Saturday, 11 February 2017

Comic Review: Heroes Reborn Part 4 - Captain America #1-5


Captain America was without doubt the most controversial and outright worst of the Heroes Reborn titles. Before the relaunch Mark Waid had been doing great things with the book, possibly the best for decades at least, so getting Loeb and Liefield in was never going to go down well. It doesn't help that the initial arc basically covers every single Liefield cliche going Repeatedly. To the point that you're wondering if he's doing it on purpose and then remember he's Rob Liefield and he's not up to doing anything on purpose.

The first arc sets up the retconned Heroes Reborn origin for Captain America; his origins and WW2 service are unchanged but at the end of it he challenges President Truman over the use of the A-bomb and ends up getting brainwashed by S.H.I.E.L.D. to think he's just a normal guy. The rise of a neo-Nazi group and the efforts of old comrade Abe Wilson eventually lead to his memory being restored and he's back in action. On paper it's not too bad compared to being frozen in a block of ice unnoticed but it's not great either; the logistics involved are only paid lip service, as are the psychological ramifications.

But then the script is all about lip service. Thrown into this are this universe's introduction to Nick Fury, the new Bucky in the form of a girl named Rikki Barnes whose brother joins up with the neo-Nazis and who talks exactly like Boomer out of X-Force, the origin of the Falcon (still Sam Wilson, the son of the aforementioned Abe) and the neo-Nazi movement involving the Red Skull, Master Man (looking identical to Stryfe here) and Crossbones. One of the weird things about the Heroes Reborn universe was most of the heroes were those brought over from the scrap with Onslaught but their old enemies tended to crop up naturally on the counter-Earth, which was a bit weird. You can hand-wave it by just going "Franklin" like everything else but it makes it all a bit redundant.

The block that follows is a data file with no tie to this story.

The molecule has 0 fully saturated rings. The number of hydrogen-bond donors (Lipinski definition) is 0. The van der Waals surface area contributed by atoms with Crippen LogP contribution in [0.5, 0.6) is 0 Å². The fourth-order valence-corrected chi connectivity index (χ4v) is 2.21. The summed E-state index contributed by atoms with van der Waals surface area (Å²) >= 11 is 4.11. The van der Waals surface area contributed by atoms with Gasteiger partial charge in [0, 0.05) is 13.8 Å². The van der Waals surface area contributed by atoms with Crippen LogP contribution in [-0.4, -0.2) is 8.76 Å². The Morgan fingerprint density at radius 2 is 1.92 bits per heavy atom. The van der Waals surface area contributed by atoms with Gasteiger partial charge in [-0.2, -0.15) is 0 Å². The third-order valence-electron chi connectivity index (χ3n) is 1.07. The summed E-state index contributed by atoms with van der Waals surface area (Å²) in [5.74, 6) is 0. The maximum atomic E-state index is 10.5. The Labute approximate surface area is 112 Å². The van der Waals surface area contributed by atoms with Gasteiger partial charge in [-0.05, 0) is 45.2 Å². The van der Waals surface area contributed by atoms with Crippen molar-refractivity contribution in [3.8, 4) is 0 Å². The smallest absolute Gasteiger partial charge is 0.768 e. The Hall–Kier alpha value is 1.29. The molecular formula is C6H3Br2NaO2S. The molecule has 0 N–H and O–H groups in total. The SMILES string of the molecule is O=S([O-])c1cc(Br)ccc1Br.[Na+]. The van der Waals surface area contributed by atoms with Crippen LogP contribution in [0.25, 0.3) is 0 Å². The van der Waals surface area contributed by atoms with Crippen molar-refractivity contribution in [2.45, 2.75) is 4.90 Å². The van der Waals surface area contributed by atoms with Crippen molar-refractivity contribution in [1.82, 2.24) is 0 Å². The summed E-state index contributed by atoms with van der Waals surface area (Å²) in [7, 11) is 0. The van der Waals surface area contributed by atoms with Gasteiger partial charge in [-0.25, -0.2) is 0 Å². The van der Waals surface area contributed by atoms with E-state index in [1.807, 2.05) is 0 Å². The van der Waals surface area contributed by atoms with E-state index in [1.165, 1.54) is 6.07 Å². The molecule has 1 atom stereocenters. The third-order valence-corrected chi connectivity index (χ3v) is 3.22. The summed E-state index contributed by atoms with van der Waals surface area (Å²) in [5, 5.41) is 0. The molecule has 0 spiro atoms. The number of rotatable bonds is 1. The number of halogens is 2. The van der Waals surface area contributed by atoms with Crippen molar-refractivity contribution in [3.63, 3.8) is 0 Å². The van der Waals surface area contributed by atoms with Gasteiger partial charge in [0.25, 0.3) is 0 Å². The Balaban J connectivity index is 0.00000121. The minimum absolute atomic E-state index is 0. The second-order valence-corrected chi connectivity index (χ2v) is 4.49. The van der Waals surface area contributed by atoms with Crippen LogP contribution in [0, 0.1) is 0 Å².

In theory this should make for a packed five issues but everything's just rushed through. Conflicts are set up and then rapidly resolved - Cap's pissed at Nick Fury but that rapidly dissipates; Sam wants revenge on Cap for taking over his dad's life but only needs to see him fight once to become a total fanboy; Bucky gets rescued from a missile launch, kicks her brother and lands the job of sidekick; Cap gets over fifty years of his life being lies and goes into combat within a few hours.

This idiotic pace isn't helped by the gigantic amount of splash pages Liefield and Loeb use; typically they just feature Cap posing with a few scant narration boxes scattered around. There are probably five issues of plot in the storyline but it's meted out like punctuation, a frame packed with some underwhelming conflict after ten of Cap standing there.

And while everything else is bad the whole thing is made worse by the art. It's a tired and easy thing to list Liefield's faults but it's inescapable as well. Dodgy anatomy (the small head mounted on a neck that looks like it's wearing a ruff of muscles gets a real workout here), outdated fashions (everyone has wavy eighties hair; Sharon Carter especially looks like she should be draped over a Lamborghini Countach in a Pirelli calendar), a total lack of dynamics (hands out to the side = running, the only kick is a double drop kick), simplistic backgrounds (single blocks of colour, obviously sourced clipart of the US flag) and a range of about two facial expressions - generally mouth open or mouth closed.

All in all it's an absolute shambles even on relative terms.


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